Global Variables

By Chris Miller on 24 August 2000 | 2 Comments | Tags: Application Design

girish writes "What are @@rowcount and @@identity used for?"

These are two different "global variables". They are read-only and session dependent variables (they change from one session to the next) that contain information that is useful when you're writing scripts in SQL. @@RowCount returns the number of rows that were selected, inserted, or updated by the immediately preceeding statement. So, this:

select top 5 id, * from sysobjects
print @@RowCount

will print the number 5. But this:

select top 5 id, * from sysobjects
print 'hello'
print @@RowCount

will print the number 0. Why? Because the Print statement doesn't return rows.

After you perform an insert into a table with a column that is an identity, the global @@Identity variable is set to the value of the identity chosen for the row inserted. If multiple rows are inserted, the last value will be set. For example:

create table foo (
keyvalue int identity(1,1),
datavalue char(10)

If you run these statements:

insert into foo (datavalue) values ('hello')
print @@Identity

The first time this is run it will print 1, then it will print 2 if it is run again, and so on. A common mistake is to do something like this:

declare @Inserted_Key int
insert into foo (datavalue) values ('hello')
select @Inserted_Key = max(keyvalue) from foo

The problem with doing this is twofold. First of all, about the time that record 10,000 is inserted you'll start seeing some performance degradation. Second problem is that SQL Server is multi-user. You can't be guaranteed that your key value is the maximum value because someone else could have inserted into foo while you were. This would result in you getting the wrong key value, and all kinds of bad things happening. Icky. Instead, do something like this:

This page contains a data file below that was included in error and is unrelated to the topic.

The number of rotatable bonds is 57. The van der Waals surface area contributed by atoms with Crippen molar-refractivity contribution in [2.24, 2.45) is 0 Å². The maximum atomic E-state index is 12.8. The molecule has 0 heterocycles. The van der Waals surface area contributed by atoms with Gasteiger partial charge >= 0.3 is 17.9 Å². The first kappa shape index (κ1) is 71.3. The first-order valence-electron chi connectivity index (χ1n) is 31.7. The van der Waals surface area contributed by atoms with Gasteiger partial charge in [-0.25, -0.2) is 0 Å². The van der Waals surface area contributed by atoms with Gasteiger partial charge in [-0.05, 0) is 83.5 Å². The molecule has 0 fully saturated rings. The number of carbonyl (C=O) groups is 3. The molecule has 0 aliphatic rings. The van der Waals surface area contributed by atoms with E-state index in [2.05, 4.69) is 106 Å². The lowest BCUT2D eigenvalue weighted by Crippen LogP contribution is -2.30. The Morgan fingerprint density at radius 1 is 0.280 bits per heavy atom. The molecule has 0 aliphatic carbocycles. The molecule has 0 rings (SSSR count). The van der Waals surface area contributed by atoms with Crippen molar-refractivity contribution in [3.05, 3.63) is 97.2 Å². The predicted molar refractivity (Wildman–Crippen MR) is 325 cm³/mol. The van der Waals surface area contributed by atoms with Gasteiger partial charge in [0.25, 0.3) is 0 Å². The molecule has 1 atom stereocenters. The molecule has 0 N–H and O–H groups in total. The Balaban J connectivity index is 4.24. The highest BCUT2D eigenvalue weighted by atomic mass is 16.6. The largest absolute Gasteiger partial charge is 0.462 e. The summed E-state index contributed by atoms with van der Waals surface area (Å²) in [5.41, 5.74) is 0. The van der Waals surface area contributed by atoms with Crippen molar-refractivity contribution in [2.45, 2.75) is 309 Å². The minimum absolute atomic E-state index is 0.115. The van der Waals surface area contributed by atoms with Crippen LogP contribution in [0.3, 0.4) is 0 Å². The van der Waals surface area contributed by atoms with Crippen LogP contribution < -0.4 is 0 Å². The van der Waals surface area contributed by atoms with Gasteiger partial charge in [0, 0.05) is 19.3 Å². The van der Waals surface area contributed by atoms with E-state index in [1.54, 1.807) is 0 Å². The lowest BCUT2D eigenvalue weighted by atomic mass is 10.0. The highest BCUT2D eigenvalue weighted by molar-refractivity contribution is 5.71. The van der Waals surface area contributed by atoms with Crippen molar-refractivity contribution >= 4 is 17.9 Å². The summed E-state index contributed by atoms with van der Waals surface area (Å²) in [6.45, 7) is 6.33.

declare @Inserted_Key int
insert into foo (datavalue) values ('hello')
set @Inserted_Key = @@Identity

That will allow you to save off the identity that was inserted. Keep in mind that if you want to keep @@Identity, you really need to get it moved into a local variable immediately after the insert.

Hope that helps,


Discuss this article: 2 Comments so far. Print this Article.

If you like this article you can sign up for our weekly newsletter. There's an opt-out link at the bottom of each newsletter so it's easy to unsubscribe at any time.

Email Address:

Related Articles

Application Locks (or Mutexes) in SQL Server 2005 (7 January 2008)

What I Wish Developers Knew About SQL Server (Presentation) (11 October 2007)

Multiple Active Result Sets (MARS) – Transactions and Debugging (17 June 2007)

Multiple Active Result Sets (MARS) (3 April 2007)

How SQL Server 2005 Enables Service-Oriented Database Architectures (8 September 2006)

Presentation: What I Wish Developers Knew About SQL Server (17 November 2005)

GeoCoding with SQL Server and Google (8 August 2005)

How to Asynchronously Execute a DTS package from ASP or ASP.NET (27 March 2005)

Other Recent Forum Posts

How to Download Ringtones (1 Reply)

Database Diagram not showing relationship of table (3 Replies)

SQL2008R2: Should there be a limit xmla qry size? (3 Replies)

Variables in Where Clause (20 Replies)

how to update 2 records on 1 field (20 Replies)

How to migrate Replication DB on sql server 2008 (7 Replies)

Reading XML in SQL (5 Replies)

Return a zero value in place of null (8 Replies)

Subscribe to

Weekly SQL Server newsletter with articles, forum posts, and blog posts via email. Subscribers receive our white paper with performance tips for developers. Articles via RSS Weblog via RSS

- Advertisement -